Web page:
Rain Clouds on a Sunny Day
Today is a warm, 72 degrees. I decided to take the dogs to the park -- the one next to my Dad’s house. We’ve made it here, but with some trouble.
As I arrived today, I was reminded of something that had irked me the last time I was here: two metal signs had been recently posted upright, squarely in the middle of the small plot of land that sits on the opposite side of Dad’s driveway. The signs inform the public to neither dump, nor trespass along the hillside, but the proximity of them suggests that they are constant reminders to my father only. They stand out from the natural scenery of the wooded thicket and block out the view of Western Hills and the Mill Creek Valley that he had cleared away himself. They mercilessly stare at the house, almost shouting their message over and over. Like the eyes of Dr. T.J. Eckelburg above the Valley of Ashes, they are aesthetically disturbing.
So I walked up to one these offending, white-faced bastards and gave it a shake to test how firmly it rested in the soil. I was surprised to see that it had been lazily jammed in its place and could easily be removed; as if the person who did it really didn’t believe in what he or she was doing. Just following orders, I suppose.
As my hand rested on the metal pole, I heard a voice call out to me:
“What are you doing to the sign, Bryan?”
It was my Dad’s awful neighbor, Rolf, an Ichabod Crane-like person with unkempt wisps of thin hair and Coke-bottle spectacles. The man seemingly has no job and spends an obscene amount of time wasting it; keeping close tabs on the dead-end street and pretending to be busy with something in his garage. He often sits in his car reading, perhaps to the eight or nine cats that sprawl about his property.
The worst part about Rolf, however, is what he’s married to; a perpetually crabby troll, who’s once normal face has been molded into a permanent scowl, which looks like a catchers mitt making a sour face from living in constant disapproval for so long. She is the generator of house cats. Never seen without her bathrobe and only heard complaining, her mission in life is to -- at all costs -- exude her potent misery upon all those around her, and, if possible, to never leave the house again. If you’re picturing the stereotypical, crazy cat-lady, then you’ve nailed it.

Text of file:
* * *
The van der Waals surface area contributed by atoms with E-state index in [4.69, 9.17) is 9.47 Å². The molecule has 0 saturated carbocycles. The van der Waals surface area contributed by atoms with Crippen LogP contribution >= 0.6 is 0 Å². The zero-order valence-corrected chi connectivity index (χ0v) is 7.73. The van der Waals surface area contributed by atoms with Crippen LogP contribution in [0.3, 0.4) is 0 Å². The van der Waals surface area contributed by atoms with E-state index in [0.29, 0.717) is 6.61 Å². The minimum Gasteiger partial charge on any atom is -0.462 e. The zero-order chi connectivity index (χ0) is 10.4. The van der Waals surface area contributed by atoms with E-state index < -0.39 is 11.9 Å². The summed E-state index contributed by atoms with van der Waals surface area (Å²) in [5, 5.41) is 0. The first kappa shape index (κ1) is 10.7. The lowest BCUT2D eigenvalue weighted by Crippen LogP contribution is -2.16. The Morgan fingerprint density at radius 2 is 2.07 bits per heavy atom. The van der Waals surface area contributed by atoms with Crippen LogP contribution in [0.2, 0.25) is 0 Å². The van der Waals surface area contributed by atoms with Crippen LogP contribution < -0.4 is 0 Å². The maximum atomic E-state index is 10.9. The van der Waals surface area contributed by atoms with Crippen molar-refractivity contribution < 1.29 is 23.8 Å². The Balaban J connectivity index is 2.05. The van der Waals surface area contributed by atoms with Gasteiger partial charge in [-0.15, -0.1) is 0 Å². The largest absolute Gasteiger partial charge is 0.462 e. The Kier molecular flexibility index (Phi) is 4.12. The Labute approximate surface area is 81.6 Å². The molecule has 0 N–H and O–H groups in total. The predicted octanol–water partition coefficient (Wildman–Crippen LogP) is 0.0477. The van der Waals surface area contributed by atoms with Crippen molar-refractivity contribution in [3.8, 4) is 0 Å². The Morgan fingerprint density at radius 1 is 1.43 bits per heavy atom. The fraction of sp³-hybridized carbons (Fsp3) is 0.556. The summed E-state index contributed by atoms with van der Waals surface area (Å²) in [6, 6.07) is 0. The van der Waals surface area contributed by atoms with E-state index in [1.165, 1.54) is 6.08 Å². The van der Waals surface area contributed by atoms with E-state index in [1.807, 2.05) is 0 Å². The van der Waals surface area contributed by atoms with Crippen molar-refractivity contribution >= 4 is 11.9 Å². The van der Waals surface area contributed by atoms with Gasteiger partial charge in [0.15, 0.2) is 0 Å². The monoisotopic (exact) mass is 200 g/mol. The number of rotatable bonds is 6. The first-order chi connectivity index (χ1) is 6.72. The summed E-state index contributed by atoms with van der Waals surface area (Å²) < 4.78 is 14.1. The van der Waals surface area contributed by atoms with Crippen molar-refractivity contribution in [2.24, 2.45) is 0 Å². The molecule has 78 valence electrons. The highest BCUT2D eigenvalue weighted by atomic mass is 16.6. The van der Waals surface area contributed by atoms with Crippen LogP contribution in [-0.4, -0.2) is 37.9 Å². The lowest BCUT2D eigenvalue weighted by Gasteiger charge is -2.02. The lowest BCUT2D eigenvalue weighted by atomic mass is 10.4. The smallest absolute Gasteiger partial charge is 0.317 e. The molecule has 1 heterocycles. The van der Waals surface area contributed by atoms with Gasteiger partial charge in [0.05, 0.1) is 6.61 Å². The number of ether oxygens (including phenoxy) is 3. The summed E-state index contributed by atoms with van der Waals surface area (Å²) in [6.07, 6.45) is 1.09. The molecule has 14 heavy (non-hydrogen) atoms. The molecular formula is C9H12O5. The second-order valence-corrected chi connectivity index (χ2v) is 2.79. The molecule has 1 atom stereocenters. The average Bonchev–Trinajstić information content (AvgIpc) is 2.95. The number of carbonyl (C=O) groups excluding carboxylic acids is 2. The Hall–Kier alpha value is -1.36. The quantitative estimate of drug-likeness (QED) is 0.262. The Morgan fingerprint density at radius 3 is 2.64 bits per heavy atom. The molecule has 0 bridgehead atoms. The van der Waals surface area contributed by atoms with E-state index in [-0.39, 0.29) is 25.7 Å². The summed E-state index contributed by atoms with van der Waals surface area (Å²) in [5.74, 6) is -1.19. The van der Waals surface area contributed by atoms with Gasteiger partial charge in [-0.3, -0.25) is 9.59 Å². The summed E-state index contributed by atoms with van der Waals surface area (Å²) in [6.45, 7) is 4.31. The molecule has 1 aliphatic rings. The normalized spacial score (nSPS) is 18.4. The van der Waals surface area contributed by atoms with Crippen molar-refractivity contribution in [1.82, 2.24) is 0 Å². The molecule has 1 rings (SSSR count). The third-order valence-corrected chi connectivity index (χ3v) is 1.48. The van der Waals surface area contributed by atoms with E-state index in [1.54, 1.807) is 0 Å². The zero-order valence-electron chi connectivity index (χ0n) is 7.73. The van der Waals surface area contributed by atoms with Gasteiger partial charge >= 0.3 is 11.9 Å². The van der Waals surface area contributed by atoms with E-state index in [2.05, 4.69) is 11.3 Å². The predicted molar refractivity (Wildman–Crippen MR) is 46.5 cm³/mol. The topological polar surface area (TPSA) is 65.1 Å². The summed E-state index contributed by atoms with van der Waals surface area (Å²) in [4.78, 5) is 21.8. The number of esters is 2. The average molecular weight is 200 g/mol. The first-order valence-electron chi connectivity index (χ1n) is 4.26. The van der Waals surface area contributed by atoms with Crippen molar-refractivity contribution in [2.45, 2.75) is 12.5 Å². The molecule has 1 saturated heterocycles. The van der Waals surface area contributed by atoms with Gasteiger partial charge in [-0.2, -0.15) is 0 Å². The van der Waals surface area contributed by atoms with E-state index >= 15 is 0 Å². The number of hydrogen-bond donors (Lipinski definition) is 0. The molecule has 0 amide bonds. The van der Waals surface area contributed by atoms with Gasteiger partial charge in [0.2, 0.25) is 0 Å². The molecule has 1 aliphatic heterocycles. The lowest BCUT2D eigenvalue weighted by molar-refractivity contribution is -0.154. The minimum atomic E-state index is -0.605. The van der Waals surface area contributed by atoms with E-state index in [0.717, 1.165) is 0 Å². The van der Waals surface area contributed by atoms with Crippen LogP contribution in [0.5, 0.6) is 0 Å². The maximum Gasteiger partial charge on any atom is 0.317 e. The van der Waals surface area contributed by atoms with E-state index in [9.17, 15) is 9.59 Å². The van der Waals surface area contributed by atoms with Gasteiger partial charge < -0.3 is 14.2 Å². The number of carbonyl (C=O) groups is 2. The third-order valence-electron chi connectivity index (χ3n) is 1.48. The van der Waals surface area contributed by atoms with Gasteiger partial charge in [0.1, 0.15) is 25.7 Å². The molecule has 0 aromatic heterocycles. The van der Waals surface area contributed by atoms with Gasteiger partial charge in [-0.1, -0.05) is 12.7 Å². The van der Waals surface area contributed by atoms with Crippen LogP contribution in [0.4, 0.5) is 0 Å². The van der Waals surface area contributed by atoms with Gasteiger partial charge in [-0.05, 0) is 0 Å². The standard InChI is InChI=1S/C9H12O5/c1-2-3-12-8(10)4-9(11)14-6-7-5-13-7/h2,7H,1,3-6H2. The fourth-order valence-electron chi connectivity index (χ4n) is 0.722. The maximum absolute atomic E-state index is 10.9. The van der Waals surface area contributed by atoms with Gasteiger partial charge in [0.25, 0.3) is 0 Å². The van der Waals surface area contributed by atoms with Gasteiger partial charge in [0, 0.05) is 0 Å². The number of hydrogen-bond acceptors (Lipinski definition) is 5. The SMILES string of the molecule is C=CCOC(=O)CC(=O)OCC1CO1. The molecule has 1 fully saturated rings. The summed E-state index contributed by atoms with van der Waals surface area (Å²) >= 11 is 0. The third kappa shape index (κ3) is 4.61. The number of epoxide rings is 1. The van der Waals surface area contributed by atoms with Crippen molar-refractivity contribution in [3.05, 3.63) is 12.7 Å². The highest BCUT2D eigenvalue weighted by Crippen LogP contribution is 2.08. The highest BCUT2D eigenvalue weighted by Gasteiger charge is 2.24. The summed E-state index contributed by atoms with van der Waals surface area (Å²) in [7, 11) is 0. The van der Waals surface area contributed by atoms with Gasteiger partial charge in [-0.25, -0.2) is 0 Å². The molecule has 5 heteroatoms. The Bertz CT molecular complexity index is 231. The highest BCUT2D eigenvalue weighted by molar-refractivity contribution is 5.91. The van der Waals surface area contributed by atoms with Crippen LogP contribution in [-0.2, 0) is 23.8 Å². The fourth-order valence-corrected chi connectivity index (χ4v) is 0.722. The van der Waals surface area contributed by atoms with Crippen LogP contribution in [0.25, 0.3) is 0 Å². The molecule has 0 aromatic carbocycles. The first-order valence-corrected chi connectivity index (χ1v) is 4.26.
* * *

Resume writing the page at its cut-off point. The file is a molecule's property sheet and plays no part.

“I’m seeing how loose it is,” I replied. “It’s terrible. Right in the middle of everything.”
“The City came and put ‘em up,” Captain Obvious pointed out.
“Did someone complain?” I asked.
This question provoked Rolf’s eyes to wander into his coffee cup and shrug. “I don’t know about that.”
“All that’s been dumped back there is yard waste. Can’t be that big of a deal.”
“I’ve seen your Dad dump all kinds of stuff back there,” Rolf countered. He began listing off what he’d seen dumped. I heard concrete but became angry before listening to the rest.
“So it was you,” I said. He just shrugged again. I stormed off toward the house, complaining loudly how it wasn’t bothering him or anybody else for that matter. As I turned the corner to enter the back door of the house, I saw a catchers mitt making a sour face peeking through the fence at me. Noticing this stirred me to continue ranting on about how they should just leave us alone and I believe I even called them spies. The troll said nothing, no doubt cataloging the outburst in her ledger of doom under “Revenge to be Exacted”.
Tomorrow I expect to see even more signs from the City commanding I not touch the signs, punishable by fine under City Code: xjbc9-OH-167B.
Mojokong – there all kinds of bad neighbors in the world, but busy-bodies may be my least favorite.